On the other hand, Secularism that is based on banning anything that may be of religious inspiration or association specifically from the “public sphere” is neither desirable nor necessary. It is the repression of cultural expression that serves no purpose apart from to harass a majority or minority. Culture and belief are almost universally things which have public expression written into their nature. A person’s beliefs should affect how they think and act and as far as a person or group has a public life the expression of a person’s or group’s religious or cultural identity will be public.

Furthermore a majority in a society, or even a minority with a position of authority has the right to express their belief or culture within the fabric of that society. There is no theory of the state or government that says everything it does or associates with must be acceptable to all members of that society, as long as it does not use force, threat of force, or discrimination of opportunity then those of different opinion have no grounds to object on the basis of a lack of moral legitimacy.

The difference between these two types of Secularism, the first I call "weak" secularism and the second "strong", is simple.  It is the difference between what they are trying to achieve.  My idea here is that the driving good behind secularism, and much secularisation that has occurred in society, is not that removing religion or other ideologies from a position of prominence or privilege in society is a good in itself, but rather that it is a good as far as it provides opportunity and space for all persons's to flourish and fulfil potential as their conscience dictates they must.  It is the principle of minimising the force needed to maintain society and maximising the space for opportunity it holds.  It is also a pluralist notion, to trim ideologies back to create as much space and freedom for merit and individual potential to flourish and shine.  

  Weak secularism is based on a mutual respect, and a desire to give each the space to express oneself. This applies both for an established and majority faith and belief for a different or individual faith and the different or individual faith for the majority faith or belief, even if it is embedded in society and the expression of that society. This respect and tolerance goes both ways. Each admits the other the chance to pursue opportunity and human flourishing as they believe they must. It seeks to maximise the possibility for expression, whether minority or majority, whether official or unofficial.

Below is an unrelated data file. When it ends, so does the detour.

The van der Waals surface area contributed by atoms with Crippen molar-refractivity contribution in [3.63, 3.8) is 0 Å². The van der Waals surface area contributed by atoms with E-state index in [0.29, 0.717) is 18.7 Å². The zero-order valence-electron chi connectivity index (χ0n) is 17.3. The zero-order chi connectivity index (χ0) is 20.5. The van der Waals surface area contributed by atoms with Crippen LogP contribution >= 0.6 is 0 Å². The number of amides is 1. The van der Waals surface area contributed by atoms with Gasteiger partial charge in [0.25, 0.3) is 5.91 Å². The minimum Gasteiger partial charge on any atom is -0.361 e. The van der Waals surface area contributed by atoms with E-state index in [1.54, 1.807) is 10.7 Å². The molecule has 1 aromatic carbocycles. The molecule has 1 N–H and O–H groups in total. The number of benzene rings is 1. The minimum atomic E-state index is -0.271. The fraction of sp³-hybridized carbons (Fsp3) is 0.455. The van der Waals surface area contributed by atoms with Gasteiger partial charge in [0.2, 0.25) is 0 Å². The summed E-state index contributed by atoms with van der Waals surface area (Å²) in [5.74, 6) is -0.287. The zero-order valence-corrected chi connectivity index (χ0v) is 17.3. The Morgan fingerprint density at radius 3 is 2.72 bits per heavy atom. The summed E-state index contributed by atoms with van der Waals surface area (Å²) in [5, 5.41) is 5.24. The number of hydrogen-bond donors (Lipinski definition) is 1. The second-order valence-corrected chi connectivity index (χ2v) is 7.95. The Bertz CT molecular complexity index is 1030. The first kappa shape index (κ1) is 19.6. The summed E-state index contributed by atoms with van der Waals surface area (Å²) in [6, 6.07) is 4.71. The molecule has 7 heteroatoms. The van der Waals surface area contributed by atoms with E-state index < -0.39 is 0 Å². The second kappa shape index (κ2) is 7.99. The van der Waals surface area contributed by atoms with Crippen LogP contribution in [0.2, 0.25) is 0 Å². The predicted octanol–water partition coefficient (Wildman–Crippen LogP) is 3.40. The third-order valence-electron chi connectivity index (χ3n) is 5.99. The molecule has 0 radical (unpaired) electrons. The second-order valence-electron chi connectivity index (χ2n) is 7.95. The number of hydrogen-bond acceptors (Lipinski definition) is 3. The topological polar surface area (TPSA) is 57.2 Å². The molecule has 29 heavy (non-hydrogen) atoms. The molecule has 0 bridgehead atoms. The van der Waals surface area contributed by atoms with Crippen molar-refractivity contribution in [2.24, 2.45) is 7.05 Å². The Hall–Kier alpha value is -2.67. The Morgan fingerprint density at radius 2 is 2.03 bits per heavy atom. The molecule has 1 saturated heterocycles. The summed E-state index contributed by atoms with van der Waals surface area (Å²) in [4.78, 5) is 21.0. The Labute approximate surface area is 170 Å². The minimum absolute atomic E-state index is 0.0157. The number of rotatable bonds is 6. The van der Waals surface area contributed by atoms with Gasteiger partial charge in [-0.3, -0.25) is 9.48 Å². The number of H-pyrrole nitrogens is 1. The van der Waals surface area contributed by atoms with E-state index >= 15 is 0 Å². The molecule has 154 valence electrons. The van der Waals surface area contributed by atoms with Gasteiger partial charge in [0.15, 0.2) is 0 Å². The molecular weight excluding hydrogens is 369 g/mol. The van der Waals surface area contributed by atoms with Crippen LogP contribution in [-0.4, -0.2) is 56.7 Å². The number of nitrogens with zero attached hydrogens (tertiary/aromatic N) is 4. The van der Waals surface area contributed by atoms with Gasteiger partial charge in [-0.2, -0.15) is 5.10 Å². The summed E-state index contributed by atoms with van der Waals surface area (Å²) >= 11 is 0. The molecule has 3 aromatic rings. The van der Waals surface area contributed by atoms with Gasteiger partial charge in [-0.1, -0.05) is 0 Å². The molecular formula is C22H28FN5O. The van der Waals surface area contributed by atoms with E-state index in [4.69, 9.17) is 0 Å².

The 2nd, on the other hand, claims to seek to provide space for public expression and flourishing by restricting that same expression and flourishing. It, hence, seeks to restrict what expression may be acceptable just as much as any establishment of religion or another ideology. Its attempt is not to maximise freedom for all, which is the basis of a good secularism, but rather to restrict it. It hence fails as a basis for a society built around a core of eternal moral truth of seeking peaceful co-existence between people, that is seeking to build a society that provides all space, and works with the nature of human beings.

It must also be noted that this applies to other ideologies as well as religions.  As far as a way of organising society restricts potential for development for those who hold certain (metaphysical) views it is not secular, regardless of public religious content or not.  In this model the old Soviet Union was less secular than today's Britain, because in the first you must hold to certain official ideologies and pieties to be allowed space in society, whether Marxism or the rule of the Communist party, whereas in the 2nd you do not.  This is despite the official atheism and 'Secularism' of the first and the Established Religion, and Bishops in the legislature, of the 2nd.

The point is that restricting one type of expression is only a good as far as that expression is directly restricting another.  Beyond that it is just restricting expression for the sake of it and thus directly opposed to the creation of as free a society as possible, with as much opportunity as possible for all.  This is the true aim that makes so much secularisation a good thing, not the underlying removal of religious content and expression itself.  And it is only when we realise this true nature about what is good about the phenomena that we can realise precisely what to do to maximise this.